Five border crossings between Geneva and France re-open

After shutting down many border points with France, Swiss authorities have re-opened some of them to avoid bottlenecks.

Five border crossings between Geneva and France re-open
A picture taken on April 9, 2020 near Dardagny shows concrete blocks closing the border between Switzerland and France amid the COVID-19 outbreak, caused by the novel coronavirus. AFP

As part of sweeping measures to fight the coronavirus pandemic, the Federal Council closed most of its borders with France, Germany, Austria, and Italy on March 16th and decided to restore border controls with these countries.

The decision to restrict entry to Switzerland was made to protect the population and maintain the capacities of the Swiss public health system.

But starting on Monday April 20th, the authorities are re-opening the border crossing points between Geneva and France. They are Mategnin, Soral II, Monniaz and Veigy (coloured red below).

However, the openings of these cross points will be limited to weekdays from 6 am to 9 am when entering Switzerland, and from 5 p.m. to 7 p.m. when leaving the Swiss territory.

The border crossing at Landecy will also be open at the same times although only the green lane.

The new re-openings are an addition to the already existing customs that are open seven days a week, 24 hours a day: Ferney-Voltaire, Meyrin, Perly, Bardonnex, Moillesulaz, Thônex-Vallard, and Anières (coloured green).





Seven crossings have also been open on part-time basis, from 6 am to 8 pm every day: Chancy 1, Soral 1, Croix-de-Rozon, Veyrier, Fossard, Mon-Idée, and Monniaz.

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Despite the increased number of border crossings between France and Geneva, however, entry is only still allowed for Swiss citizens, people with a residence permit, and people who have to travel to Switzerland for professional reasons, including those commuting to their jobs in Geneva on daily basis.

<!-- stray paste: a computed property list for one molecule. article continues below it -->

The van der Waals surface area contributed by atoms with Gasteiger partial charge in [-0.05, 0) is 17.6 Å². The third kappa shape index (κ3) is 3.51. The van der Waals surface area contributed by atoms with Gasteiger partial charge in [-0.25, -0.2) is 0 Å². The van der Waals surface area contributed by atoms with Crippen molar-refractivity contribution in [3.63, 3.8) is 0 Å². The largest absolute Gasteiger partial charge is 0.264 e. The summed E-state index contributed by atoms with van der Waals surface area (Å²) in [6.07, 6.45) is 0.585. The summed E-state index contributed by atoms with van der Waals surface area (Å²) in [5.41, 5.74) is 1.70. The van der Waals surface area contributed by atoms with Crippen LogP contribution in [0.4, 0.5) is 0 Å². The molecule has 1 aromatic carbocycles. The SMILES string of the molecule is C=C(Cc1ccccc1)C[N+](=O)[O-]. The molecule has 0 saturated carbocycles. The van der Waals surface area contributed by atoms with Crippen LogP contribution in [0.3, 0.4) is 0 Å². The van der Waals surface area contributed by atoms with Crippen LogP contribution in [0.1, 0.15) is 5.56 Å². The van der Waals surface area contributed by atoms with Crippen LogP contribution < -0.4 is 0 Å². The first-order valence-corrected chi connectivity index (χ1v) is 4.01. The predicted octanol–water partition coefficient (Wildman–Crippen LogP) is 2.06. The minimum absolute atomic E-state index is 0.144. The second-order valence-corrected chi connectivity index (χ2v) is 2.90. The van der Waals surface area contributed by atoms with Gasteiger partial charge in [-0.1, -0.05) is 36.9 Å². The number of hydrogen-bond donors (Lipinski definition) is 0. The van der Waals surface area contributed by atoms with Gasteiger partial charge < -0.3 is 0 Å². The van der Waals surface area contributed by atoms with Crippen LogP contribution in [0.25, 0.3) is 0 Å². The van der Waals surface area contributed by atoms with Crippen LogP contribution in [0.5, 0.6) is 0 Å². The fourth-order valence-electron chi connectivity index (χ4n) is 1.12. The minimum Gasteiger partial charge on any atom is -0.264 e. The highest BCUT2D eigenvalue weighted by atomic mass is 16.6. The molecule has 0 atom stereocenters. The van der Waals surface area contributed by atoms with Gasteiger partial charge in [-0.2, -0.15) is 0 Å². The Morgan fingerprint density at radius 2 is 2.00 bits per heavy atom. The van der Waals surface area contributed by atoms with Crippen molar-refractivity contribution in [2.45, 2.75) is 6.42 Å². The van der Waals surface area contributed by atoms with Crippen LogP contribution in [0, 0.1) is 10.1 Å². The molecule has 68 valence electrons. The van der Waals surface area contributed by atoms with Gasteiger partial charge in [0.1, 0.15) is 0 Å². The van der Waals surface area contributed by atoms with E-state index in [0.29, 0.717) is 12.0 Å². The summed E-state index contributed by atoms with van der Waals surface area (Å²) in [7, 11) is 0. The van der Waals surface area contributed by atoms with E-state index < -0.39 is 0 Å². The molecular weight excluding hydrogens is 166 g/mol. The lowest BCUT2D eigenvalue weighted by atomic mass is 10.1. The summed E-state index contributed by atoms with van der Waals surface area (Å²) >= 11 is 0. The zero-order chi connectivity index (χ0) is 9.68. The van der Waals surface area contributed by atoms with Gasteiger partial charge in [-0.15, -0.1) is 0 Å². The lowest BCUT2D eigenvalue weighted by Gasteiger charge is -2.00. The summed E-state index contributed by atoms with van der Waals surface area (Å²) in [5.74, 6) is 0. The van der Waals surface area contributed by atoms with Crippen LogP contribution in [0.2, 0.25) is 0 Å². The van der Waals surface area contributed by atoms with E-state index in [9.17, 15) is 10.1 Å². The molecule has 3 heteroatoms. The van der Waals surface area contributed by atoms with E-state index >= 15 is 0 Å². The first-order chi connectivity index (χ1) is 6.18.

An estimated 85,000 French frontaliers are employed in Geneva. At the cantonal university hospital (HUG), for instance, 60 percent of personnel comes from France.

More than 67,800 Italians also work in Ticino, with about 4,000 employed in the canton’s healthcare sector. However, there are no new re-openings on that border at this point. 

In all, 130 border crossing points had been closed across Switzerland due to the pandemic. At those that remain open, checks are carried out to ensure that only eligible people enter Switzerland.

While the Federal Council announced the progressive lifting of current restrictions, it did not say when all Switzerland's external borders, including entry from non-EU and Schengen area countries will fully re-open. 

READ MORE: Switzerland sets date to begin easing coronavirus lockdown measures 

Health Minister Alain Berset noted that the decision “is not only up to us”, implying that the final say belongs to the European Union.

While Switzerland is not a member of the EU, it belongs to the Schengen area — a bloc of 25 European countries, which abolished their internal borders for the free and unrestricted movement of people.

So far, the EU has not released the timeline for re-opening borders to non-essential travel from outside EU, calling for the current closures to stay in force until at least May 15th.


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Is Switzerland ‘pilfering’ health workers from France during pandemic?